HomeNewsWise to follow the direct listing route if UK regulators accept
Wise to follow the direct listing route if UK regulators accept

Wise to follow the direct listing route if UK regulators accept

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Wise, formerly known as Transferwise, is considering going public in London through direct listing. 

Direct listing for Wise

As we have reported before, Wise is considering becoming a publicly-traded company in June this year. It is using Goldman Sachs and Morgan Stanley as advisors for the transaction that will value the firm at more than $6 billion.

According to the Financial Times, the company is in talks to avoid an Initial Public Offering (IPO). Instead, it will use the direct listing process. If regulators agree, it will be the first direct listing in the United Kingdom.

Direct listing is significantly different from an IPO. In an IPO, the company creates new shares that it sells to the public. It is also a long and relatively expensive process that involves talks with key investors through what is known as a roadshow. Also, companies that use an IPO go through a lock-up period where existing investors cannot sell their shares.

Direct listing, on the other hand, is a shorter and less expensive process where existing shareholders sell part of their stakes to the public. It does not have a lock-up period. Some popular companies have recently opted for direct listing instead of an IPO and SPAC merger. These include Palantir, Spotify, Asana, and Coinbase.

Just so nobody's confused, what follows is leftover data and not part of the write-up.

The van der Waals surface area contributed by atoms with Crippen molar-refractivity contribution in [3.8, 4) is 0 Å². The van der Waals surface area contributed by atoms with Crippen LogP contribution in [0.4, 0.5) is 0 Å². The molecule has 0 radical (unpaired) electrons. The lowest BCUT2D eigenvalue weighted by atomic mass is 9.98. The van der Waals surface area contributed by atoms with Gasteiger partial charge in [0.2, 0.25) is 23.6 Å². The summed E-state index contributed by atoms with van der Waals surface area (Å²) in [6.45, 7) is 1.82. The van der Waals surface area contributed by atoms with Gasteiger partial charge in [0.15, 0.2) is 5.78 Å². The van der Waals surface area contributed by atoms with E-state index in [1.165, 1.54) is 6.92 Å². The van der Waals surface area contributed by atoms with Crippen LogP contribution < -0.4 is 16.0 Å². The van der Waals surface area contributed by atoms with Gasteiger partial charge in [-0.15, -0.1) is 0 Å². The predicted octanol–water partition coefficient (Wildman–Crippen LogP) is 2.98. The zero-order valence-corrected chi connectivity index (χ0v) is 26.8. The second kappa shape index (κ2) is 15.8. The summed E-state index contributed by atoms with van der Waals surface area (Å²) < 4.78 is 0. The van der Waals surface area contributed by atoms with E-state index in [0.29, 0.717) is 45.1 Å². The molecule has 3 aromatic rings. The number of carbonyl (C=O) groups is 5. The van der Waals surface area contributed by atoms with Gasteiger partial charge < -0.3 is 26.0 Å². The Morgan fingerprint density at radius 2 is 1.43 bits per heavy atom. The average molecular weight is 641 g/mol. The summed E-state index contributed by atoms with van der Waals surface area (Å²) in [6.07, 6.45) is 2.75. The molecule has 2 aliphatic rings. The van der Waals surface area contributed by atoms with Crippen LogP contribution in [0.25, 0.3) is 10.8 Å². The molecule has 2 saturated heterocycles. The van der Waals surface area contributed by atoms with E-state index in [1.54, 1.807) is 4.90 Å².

Wise growth has continued

Wise will be the third major company to go public in London this year. In March, Deliveroo had a disastrous IPO that saw its share price sinking by more than 30%. The shares have continued to struggle. This happened because of the company’s business model and share structure since the founder holds a 50% voting right.

DarkTrace, a cybersecurity company, is said to be considering an IPO in May. Like Deliveroo, there are concerns about the company’s biggest shareholder, Mark Lynch. He is wanted in the United States for his role in Autonomy, a company that he sold to HP in 2010. 

Wise case could be different. The company has been on a strong growth and it is in an industry that is highly favoured by investors. It made more than £303 million in revenue in 2020 and a pre-tax profit of £20.4 million. Recently, fintech companies have been in high demand because of their fast growth and large total addressable market.

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Crispus Nyaga
Crispus Nyaga
Crispus is a financial analyst with over 9 years in the industry. He covers the stock market, forex, equities, and commodities for some of the leading brands. He is also a passionate trader who operates his family account. Crispus lives in Nairobi with his wife and son.